Why I-Bonds May Be the Right Place for Your Money Now

American Culture - Capitalism & Government

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American Culture - Capitalism & Government
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Protect Your Purchasing Power

With high inflation, many people have been talking about Series I savings bonds to beat rising prices. To help you decide if I-bonds are the right place for your money, we talked to Andrew Lokenauth, financial executive and founder of Fluent in Finance, a community focused on financial planning and wealth building. Lokenauth has a bachelor's degree in finance and accounting from Pace University and over 15 years of experience working on Wall Street, in technology, and with startups. Here’s what he has to say about what I-bonds are as well as the benefits and drawbacks of this type of investment.

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What Are I-Bonds?

I-bonds are a type of bond that helps protect your purchasing power from inflation. The bond's interest rate is based on a combination of a fixed rate set when the bond is purchased, and an inflation rate that changes every six months. The interest rate is adjusted every six months to keep up with inflation. 

Related: How to Outsmart Inflation

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How Do I-Bond Interest Rates Compare

The average annual inflation rate for 2022 was 8%. While December figure dropped to 6.5%, that is still much higher than what most Americans have come to expect. To give you an idea of how I-bonds compare, the current I-bonds interest rate for the six-month period from November 2022 to April 2023 is 6.89% meaning if inflation stays as is or trends downward, you’ll actually have the potential to beat inflation. By comparison, the average interest rate in a savings account at the bank is a mere 0.33% according to the FDIC

Related: How to Jump-Start Your Retirement Planning in 2023

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How to Purchase I-Bonds

To purchase an I-bond, Lokenauth says you can do it online at the Treasury Direct website. To make an online purchase, you'll need to set up an account and complete a one-time registration process. After that, you select how much you want to purchase. You can also purchase paper I-bonds using your tax refund. 

Related: Ways to Jump-Start Your Retirement Savings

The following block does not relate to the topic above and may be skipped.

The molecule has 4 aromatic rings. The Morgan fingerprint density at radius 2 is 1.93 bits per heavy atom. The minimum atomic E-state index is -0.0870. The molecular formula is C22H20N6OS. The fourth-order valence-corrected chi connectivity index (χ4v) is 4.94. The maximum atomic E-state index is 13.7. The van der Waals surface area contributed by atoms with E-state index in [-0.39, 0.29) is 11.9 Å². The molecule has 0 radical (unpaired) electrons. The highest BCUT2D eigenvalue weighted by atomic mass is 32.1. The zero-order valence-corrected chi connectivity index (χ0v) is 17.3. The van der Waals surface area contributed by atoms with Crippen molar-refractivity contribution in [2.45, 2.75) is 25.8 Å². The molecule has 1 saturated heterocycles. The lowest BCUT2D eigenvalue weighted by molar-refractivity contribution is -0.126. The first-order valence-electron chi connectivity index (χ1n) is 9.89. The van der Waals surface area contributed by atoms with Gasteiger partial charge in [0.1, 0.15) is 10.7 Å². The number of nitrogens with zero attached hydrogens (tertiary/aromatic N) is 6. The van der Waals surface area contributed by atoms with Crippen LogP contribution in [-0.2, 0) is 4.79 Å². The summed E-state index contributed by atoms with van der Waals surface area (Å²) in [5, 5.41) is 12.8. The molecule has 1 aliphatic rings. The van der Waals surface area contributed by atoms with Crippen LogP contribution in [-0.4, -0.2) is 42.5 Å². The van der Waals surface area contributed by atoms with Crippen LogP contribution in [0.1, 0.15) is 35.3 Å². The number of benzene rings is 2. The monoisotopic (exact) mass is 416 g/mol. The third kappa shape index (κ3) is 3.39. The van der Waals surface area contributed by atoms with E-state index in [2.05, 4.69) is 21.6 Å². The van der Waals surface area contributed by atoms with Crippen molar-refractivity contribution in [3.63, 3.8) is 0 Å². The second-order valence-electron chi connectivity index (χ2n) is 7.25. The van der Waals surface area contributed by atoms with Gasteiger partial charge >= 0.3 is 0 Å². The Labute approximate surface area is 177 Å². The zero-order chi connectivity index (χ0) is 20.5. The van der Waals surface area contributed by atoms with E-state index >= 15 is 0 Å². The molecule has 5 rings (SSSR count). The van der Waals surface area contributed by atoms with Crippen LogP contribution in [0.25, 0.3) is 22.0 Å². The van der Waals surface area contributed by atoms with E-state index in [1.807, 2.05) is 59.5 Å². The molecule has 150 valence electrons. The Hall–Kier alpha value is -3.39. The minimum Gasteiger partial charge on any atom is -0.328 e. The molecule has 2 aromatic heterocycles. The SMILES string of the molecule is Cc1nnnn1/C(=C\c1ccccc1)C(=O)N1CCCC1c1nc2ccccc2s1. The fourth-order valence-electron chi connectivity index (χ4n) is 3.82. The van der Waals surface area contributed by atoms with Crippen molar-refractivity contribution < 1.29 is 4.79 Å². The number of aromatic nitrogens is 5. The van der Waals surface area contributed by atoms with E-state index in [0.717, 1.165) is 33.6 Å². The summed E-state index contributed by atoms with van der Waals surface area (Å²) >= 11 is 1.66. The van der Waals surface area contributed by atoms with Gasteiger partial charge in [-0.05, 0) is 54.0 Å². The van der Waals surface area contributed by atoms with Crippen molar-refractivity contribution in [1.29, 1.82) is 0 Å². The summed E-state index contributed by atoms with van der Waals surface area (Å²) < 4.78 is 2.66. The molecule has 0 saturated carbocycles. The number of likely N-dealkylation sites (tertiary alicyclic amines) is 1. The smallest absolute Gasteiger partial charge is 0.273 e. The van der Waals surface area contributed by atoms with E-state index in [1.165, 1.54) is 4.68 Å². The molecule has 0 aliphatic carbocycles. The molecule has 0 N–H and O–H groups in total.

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How Much Can You Purchase in I-Bonds?

The minimum purchase amount for electronic I-bonds is $25, and the maximum purchase amount is $10,000 per person per calendar year. That means if you have a spouse, you could both purchase $10,000 each year. Every individual can also purchase up to $5,000 in paper I-bonds using their tax refund so plan ahead to tax season if you want to do this. Paper I-bonds come in $50, $100, $200, $500, or $1,000 increments. 

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What To Do After Purchasing I-Bonds

Once you have I-bonds, Lokenauth says you should consider holding them to maturity. That’s because the Treasury guarantees the bond will be worth at least its original value. Also, because the interest rate is based on inflation, holding them to maturity may result in a higher return.

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How Long Until I-Bonds Reach Maturity?

It is important to know before putting your money into I-bonds that you can’t access the money for one year. That means it isn’t a good place for your emergency fund, which needs to be liquid. I-bonds reach maturity five years from purchase. If you have to withdraw them before that date, there is a penalty in the form of the prior three months’ interest. If the interest rate goes up significantly, you’ll have to decide if cashing out early is worth the penalty.

American Culture - Capitalism & Government
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The U.S. Government Backs I-Bonds

Lokenauth says there are a lot of benefits to I-bonds that make them a worthwhile consideration for investors. First, the U.S. government issues them, so they're considered very safe as there is minimal risk of losing your principal.


I-Bonds Offer Tax-Advantaged Savings

Another benefit to I-bonds is that "they are tax-advantaged, meaning you don't have to pay taxes on the interest earned until you redeem the bond," says Lokenauth. They provide a guaranteed rate of return, which is adjusted for inflation, making them a good option to preserve purchasing power. Very few investments offer a guaranteed rate of return that can keep up with inflation.

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Downsides of I-Bonds

Although a guaranteed rate of return sounds good, that guarantee is only to keep up with but not beat inflation. I-bonds have a low rate of return compared to other investments, which may make them less attractive to investors looking for high returns. They are also not a good choice for people who may need to access their money quickly since they are not redeemable for one year.